The CBA has released document to help lawyers advise clients on assessing their human rights impact
To assist businesses and their legal counsel navigate the advancement of new laws and regulations mandating businesses account for the human rights impacts of their operations, the Canadian Bar Association has released a Business and Human Rights Guide.
Business and human rights law is a growing legal practice in Canada and around the world. There is increasing recognition that businesses that fail to understand and manage the human rights impacts associated with their operations are in for expanding liability, on top of reputational exposure, says Claudia Feldkamp, counsel at Fasken Martineau DuMoulin LLP. Business financing is also at stake because the investment community is sharpening its focus on environmental, social and governance (ESG) criteria, with human rights central to the social factor, she says.
“There is a recognition that human rights, and the protection and respect of human rights, is really critical to sustainability, to sustainable development.”
Many businesses have complex supply chains, which can include the sourcing of raw materials and other goods from countries with poor human rights records, says Feldkamp. It is challenging for businesses to mitigate adverse human rights impacts throughout their operations, and for governments to assist those businesses in properly managing supply chains to avoid areas with problematic human rights records, she says.
Feldkamp’s practice includes advising clients on corporate social responsibility, international trade and investment law, ant-bribery and corruption. She says she thought it was an appropriate time to develop a tool – targeting Canadian lawyers – that would explain how business and human rights is evolving internationally and in terms of the domestic expectations of companies operating globally.
The CBA Business and Human Rights Guide was produced by the CBA’s International Law Section. Along with Feldkamp, who was a project co-chair, the subject matter experts and primary drafters were Eric Cheng, Kellie Johnston, Lloyd Lipsett and Josh Scheinert, who was also a project co-chair.
The CBA developed the guide partly in response to a 2018 report from the UN General Assembly, which noted that while business lawyers are well-positioned to steer businesses towards “effective human rights due diligence,” they are falling short due to a “traditional narrow focus on legal risk.” A “change in mindset” is required, said the UN report.
The guide also grew out of the UN’s 2011 Guiding Principles on Business and Human Rights (UNGPs), which it said responded to the “global governance imperative,” that globalization was widening the gap between the impacts of business and governments’ ability to govern business activity and protect human rights. The UNGPs took a “three-pronged approach” to business and human rights law: “states hold the primary duty to protect human rights,” “businesses have a responsibility to respect human rights,” and “individuals and groups whose human rights are violated must have access to a remedy.” The guide seeks to assist lawyers, law firms and clients meet the second prong.
In the section on criminal sanctions, the guide provides a few examples of businesses that have been charged criminally at home for their operations in more troubled corners of the world. Last month, the executives at the Swedish oil and gas company, Lundin Oil, were charged for complicity in war crimes for their alleged request to Sudanese armed forces to secure one of their oil fields in South Sudan, during the Second Sudanese Civil War.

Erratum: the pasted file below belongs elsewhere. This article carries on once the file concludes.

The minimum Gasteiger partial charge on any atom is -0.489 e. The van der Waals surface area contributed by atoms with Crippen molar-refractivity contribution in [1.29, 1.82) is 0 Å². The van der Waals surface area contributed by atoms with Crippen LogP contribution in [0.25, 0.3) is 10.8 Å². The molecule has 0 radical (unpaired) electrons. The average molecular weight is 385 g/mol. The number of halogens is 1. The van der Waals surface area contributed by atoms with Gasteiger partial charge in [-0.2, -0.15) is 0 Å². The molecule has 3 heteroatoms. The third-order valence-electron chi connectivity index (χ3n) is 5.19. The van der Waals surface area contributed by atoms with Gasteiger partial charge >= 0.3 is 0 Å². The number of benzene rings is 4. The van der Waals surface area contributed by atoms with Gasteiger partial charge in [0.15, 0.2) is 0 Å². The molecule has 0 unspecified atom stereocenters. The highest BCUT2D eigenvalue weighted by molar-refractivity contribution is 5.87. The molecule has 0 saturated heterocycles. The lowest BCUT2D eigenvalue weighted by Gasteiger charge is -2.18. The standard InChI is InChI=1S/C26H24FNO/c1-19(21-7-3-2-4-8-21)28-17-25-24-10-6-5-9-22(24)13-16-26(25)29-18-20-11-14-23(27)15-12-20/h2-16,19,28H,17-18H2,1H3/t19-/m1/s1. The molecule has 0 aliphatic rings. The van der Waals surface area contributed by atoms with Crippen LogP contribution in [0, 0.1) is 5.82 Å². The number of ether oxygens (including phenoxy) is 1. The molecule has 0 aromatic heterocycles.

Another example is the French cement, construction and concrete multinational, Lafarge, executives of which were indicted in 2018 on three charges: “complicity in crimes against humanity, the financing of a terrorist enterprise and endangerment of other people’s lives.” The allegations stem from the company’s operations in Northern Syria and were brought by 11 former Syrian employees. The case was appealed up to France’s top court, which has sent it back to its “investigating magistrates” for review.
The guide notes that Canada recognizes corporate criminal liability and while the Criminal Code operates on the territoriality principle – that a sovereign state exercises exclusive jurisdiction over its territory – there is an exception where there is a “real and substantial connection” between the alleged offence and Canada. “For the most serious international crimes, Canada asserts universal jurisdiction,” said the guide.
Canada has also adopted the Crimes Against Humanity and War Crimes Act, which allows corporations to be prosecuted for crimes against humanity, war crimes and genocide, and has extraterritorial effect.
Businesses also have directors’ and officers’ liability to consider. According to the guide, the Canadian Business Corporations Act states that directors and officers must consider “employees, consumers, the environment and the long-term interests of the corporation,” in addition to the interests of the shareholders. They can be personally liable if not in compliance.
Modern slavery laws, such as Bill S-216, which was tabled in the Senate in 2020, are another potential cause for concern for directors and officers.
“Directors have increased exposure to allegations such as failing to act with reasonable care, skill and diligence when signing the slavery statement, and failing to exercise due diligence in determining which steps the company should take to address the risk of slavery in its supply chains,” said the guide.
The guide also details the possible consequences from business partners’ conduct, disclosure requirements and recommends best practices.